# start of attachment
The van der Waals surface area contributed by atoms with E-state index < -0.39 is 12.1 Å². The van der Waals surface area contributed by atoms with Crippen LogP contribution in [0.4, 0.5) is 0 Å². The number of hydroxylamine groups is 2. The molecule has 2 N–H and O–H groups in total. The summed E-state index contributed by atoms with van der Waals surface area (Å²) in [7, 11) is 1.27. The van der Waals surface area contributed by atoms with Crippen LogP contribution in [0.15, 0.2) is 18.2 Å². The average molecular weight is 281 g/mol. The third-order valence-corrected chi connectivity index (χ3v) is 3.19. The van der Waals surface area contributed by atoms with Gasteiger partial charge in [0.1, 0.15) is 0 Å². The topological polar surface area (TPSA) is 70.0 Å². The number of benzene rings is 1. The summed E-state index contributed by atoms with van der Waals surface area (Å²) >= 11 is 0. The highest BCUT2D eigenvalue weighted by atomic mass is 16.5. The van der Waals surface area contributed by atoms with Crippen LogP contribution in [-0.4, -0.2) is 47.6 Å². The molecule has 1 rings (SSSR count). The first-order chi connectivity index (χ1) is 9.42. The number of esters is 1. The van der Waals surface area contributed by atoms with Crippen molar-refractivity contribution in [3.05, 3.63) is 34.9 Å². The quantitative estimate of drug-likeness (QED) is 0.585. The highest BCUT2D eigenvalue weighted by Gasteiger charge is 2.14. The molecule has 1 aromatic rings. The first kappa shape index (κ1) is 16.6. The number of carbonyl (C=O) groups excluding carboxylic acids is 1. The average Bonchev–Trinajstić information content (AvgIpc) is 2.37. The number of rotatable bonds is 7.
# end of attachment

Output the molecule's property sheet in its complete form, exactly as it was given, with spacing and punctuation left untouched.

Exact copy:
The van der Waals surface area contributed by atoms with E-state index < -0.39 is 12.1 Å². The van der Waals surface area contributed by atoms with Crippen LogP contribution in [0.4, 0.5) is 0 Å². The number of hydroxylamine groups is 2. The molecule has 2 N–H and O–H groups in total. The summed E-state index contributed by atoms with van der Waals surface area (Å²) in [7, 11) is 1.27. The van der Waals surface area contributed by atoms with Crippen LogP contribution in [0.15, 0.2) is 18.2 Å². The average molecular weight is 281 g/mol. The third-order valence-corrected chi connectivity index (χ3v) is 3.19. The van der Waals surface area contributed by atoms with Gasteiger partial charge in [0.1, 0.15) is 0 Å². The topological polar surface area (TPSA) is 70.0 Å². The number of benzene rings is 1. The summed E-state index contributed by atoms with van der Waals surface area (Å²) >= 11 is 0. The highest BCUT2D eigenvalue weighted by atomic mass is 16.5. The van der Waals surface area contributed by atoms with Crippen LogP contribution in [-0.4, -0.2) is 47.6 Å². The molecule has 1 rings (SSSR count). The first-order chi connectivity index (χ1) is 9.42. The number of esters is 1. The van der Waals surface area contributed by atoms with Crippen molar-refractivity contribution in [3.05, 3.63) is 34.9 Å². The quantitative estimate of drug-likeness (QED) is 0.585. The highest BCUT2D eigenvalue weighted by Gasteiger charge is 2.14. The molecule has 1 aromatic rings. The first kappa shape index (κ1) is 16.6. The number of carbonyl (C=O) groups excluding carboxylic acids is 1. The average Bonchev–Trinajstić information content (AvgIpc) is 2.37. The number of rotatable bonds is 7.